Concerts

Downtown Phoenix's Last Exit Live Now Open

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Not that there were many kinks to be found at Last Exit Thursday night. Its sound system relayed Greyhound Soul's old-school jangle-pop and Robinson's husky vocals pretty clearly. According to Kleinlein, the only thing remaining to tackle at the venue is to give the cement floor a paint job and put up some additional exterior signage above the load-in door in the back.

While Kleinlein put in an extensive renovation of the building, which is located on Central Avenue south of downtown, it still shares some aspects with its former incarnation as the Ruby Room, which closed in late 2009. It still has its original dark-wood bar, there's still a flair for red décor -- including the classy floor-to-ceiling velour stage curtain that will be closed while bands load their gear in and out -- and the lighting is kept fairly dark.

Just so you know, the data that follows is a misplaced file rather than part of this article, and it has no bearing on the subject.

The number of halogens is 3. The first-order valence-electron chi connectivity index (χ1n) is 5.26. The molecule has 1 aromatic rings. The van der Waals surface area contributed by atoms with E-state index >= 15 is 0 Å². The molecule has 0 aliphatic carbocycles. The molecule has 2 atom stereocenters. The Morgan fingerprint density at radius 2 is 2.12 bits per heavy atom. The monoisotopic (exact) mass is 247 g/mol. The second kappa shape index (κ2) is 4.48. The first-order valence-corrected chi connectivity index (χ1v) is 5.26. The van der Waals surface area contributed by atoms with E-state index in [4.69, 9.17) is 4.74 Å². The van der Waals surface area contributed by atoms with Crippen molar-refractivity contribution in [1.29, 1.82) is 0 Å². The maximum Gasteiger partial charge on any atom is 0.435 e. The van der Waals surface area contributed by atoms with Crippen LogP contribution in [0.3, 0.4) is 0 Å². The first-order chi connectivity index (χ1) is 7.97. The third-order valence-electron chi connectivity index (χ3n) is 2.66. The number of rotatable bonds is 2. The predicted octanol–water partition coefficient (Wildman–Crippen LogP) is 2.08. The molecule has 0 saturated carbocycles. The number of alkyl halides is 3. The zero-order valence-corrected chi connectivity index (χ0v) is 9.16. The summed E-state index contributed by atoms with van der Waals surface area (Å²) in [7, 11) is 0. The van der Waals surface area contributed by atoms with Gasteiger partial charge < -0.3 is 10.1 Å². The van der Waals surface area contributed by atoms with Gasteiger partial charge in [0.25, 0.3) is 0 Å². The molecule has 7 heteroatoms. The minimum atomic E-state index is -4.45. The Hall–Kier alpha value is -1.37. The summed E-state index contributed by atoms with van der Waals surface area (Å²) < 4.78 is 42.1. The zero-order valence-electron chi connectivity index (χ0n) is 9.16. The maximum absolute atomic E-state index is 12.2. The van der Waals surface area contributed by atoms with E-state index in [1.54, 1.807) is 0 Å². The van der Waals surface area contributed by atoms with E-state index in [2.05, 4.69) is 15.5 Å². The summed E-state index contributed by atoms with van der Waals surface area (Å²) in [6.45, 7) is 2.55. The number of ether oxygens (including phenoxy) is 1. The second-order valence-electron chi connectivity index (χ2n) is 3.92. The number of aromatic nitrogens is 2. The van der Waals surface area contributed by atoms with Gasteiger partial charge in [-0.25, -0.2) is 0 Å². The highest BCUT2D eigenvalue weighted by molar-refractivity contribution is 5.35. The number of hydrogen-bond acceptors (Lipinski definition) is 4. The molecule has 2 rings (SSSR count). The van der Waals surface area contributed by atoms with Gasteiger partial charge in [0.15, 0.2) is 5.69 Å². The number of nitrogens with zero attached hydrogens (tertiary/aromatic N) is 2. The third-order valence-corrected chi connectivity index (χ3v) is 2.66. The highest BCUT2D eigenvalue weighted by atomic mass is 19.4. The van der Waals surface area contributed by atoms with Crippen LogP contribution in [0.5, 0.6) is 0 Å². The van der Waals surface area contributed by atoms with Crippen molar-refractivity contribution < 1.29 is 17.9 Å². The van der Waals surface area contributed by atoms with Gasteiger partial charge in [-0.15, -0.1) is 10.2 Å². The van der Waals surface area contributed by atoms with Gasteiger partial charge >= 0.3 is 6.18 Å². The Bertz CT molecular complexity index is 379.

It's by design, says Last Exit's production manager and sound guy Brian Stubblefield.

"We just wanted to do a whole lounge thing here. [Brandon and I] both like really dark bars," Stubblefield says. "I come from back east, and that's how some places are like back east. Out here, it's like every show is lit so bright. We had to strip it down, bring the lights down and give it a real lounge-y, intimate feel."

Other than the scarlet paint covering the walls and the blood red lighting that pierces the darkness and casts pools of crimson light, which sorta evokes the torrid and murky aura not unlike the old Monroe's basement venue, the décor is pretty spartan with less than a dozen tables available for patrons.

Such a minimalist feel was also part of the plan, says Stubblefield.

"It feels like there's nothing else distracting them except the band," he says. "There's no other crap, there's no pictures on the wall, there's nothing but a giant red curtain that opens up to a show. That's what people are here for and that's the reason behind knocking out the light and focusing on what's important."

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Benjamin Leatherman is a staff writer at Phoenix New Times. He covers local nightlife, music, culture, geekery, and fringe pursuits.